/dawg"wood', dog"-/, n.1. any tree or shrub of the genus Cornus, esp. C. sanguinea, of Europe, or C. florida, of America.2. the wood of any such tree.3. a light to medium brown or a medium yellowish-brown color.adj.4. having the color dogwood.[1610-20; DOG + WOOD1]
* * *Shrubs, trees, and herbaceous plants of the genus Cornus, in the dogwood family (Cornaceae), found in temperate and warm temperate zones and on tropical mountains.The family is noted for its woody ornamental species native to both coasts of North America and to eastern Asia and Europe. Some members, such as the flowering dogwood (Cornus florida), are chiefly ornamental; the European cornelian cherry (C. mas), also an ornamental, has edible fruit; others yield wood for furniture. In the flowering dogwoods, flowers are small; the conspicuously expanded structures are coloured bracts that surround the cluster of true flowers.Flowers of flowering dogwood (Cornus florida)J.C. Allen and Son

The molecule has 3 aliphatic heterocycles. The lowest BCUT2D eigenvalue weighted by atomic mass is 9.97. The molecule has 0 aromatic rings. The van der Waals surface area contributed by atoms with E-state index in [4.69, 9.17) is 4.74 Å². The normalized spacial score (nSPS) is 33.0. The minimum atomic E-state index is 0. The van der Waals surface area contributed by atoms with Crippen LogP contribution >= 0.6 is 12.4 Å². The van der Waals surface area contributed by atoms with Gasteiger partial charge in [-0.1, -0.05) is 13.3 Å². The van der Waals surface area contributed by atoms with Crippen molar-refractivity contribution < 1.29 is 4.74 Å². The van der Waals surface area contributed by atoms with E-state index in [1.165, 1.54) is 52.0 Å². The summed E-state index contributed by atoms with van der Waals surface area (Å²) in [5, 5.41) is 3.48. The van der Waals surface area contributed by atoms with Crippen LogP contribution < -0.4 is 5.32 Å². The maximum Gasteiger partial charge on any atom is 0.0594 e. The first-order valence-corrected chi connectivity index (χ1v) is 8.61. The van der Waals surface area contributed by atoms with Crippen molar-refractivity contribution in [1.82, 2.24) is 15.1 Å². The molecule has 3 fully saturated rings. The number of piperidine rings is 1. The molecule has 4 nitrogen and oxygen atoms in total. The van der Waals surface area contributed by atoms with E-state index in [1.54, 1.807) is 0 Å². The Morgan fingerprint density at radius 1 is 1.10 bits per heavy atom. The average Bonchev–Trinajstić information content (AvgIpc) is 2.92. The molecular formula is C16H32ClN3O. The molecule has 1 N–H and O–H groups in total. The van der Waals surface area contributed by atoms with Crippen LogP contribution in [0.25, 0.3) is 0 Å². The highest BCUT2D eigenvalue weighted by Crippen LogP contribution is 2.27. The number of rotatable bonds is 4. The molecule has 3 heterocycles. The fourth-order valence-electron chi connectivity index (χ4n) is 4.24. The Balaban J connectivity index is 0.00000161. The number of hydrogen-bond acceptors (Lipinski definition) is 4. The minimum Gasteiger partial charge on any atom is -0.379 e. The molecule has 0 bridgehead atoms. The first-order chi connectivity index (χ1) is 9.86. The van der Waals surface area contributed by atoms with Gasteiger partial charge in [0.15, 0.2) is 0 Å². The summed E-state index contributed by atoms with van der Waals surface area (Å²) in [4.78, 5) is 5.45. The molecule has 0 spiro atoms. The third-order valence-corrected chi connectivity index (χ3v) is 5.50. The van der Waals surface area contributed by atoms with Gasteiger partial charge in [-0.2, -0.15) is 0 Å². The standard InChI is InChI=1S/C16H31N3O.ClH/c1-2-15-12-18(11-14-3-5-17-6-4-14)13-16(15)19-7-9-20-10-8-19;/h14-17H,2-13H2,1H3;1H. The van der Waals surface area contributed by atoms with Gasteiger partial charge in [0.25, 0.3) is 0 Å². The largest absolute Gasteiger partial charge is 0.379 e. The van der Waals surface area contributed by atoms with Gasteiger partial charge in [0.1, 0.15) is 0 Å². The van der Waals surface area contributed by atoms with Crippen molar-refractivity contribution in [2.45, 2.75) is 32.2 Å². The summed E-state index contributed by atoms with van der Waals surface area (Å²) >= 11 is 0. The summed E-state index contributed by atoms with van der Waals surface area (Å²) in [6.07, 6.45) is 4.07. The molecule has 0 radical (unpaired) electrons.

* * *▪ plantany of the shrubs, trees, or herbs of the genus Cornus, in the dogwood family (Cornaceae), native to Europe, eastern Asia, and North America. The bunchberry (q.v.; C. canadensis) is a creeping perennial herb. Flowering dogwood (C. florida; see photograph—>), a North American species, is widely grown as an ornamental for its showy petallike bracts (modified leaves) under the tiny flowers. Cornelian cherry (C. mas), a European species also grown as an ornamental, produces fruit that is eaten fresh or made into preserves or wine (vin de corneulle). The Pacific, or mountain, dogwood (C. nuttallii) resembles the flowering dogwood with minor differences. A few shrubby species are planted for their variegated leaves and colourful twigs—which can be red, purple, or yellow—and as food for game.Since the mid-1970s a blight, dogwood anthracnose (see anthracnose), has infested the North American species, causing particularly severe damage in portions of the eastern United States.
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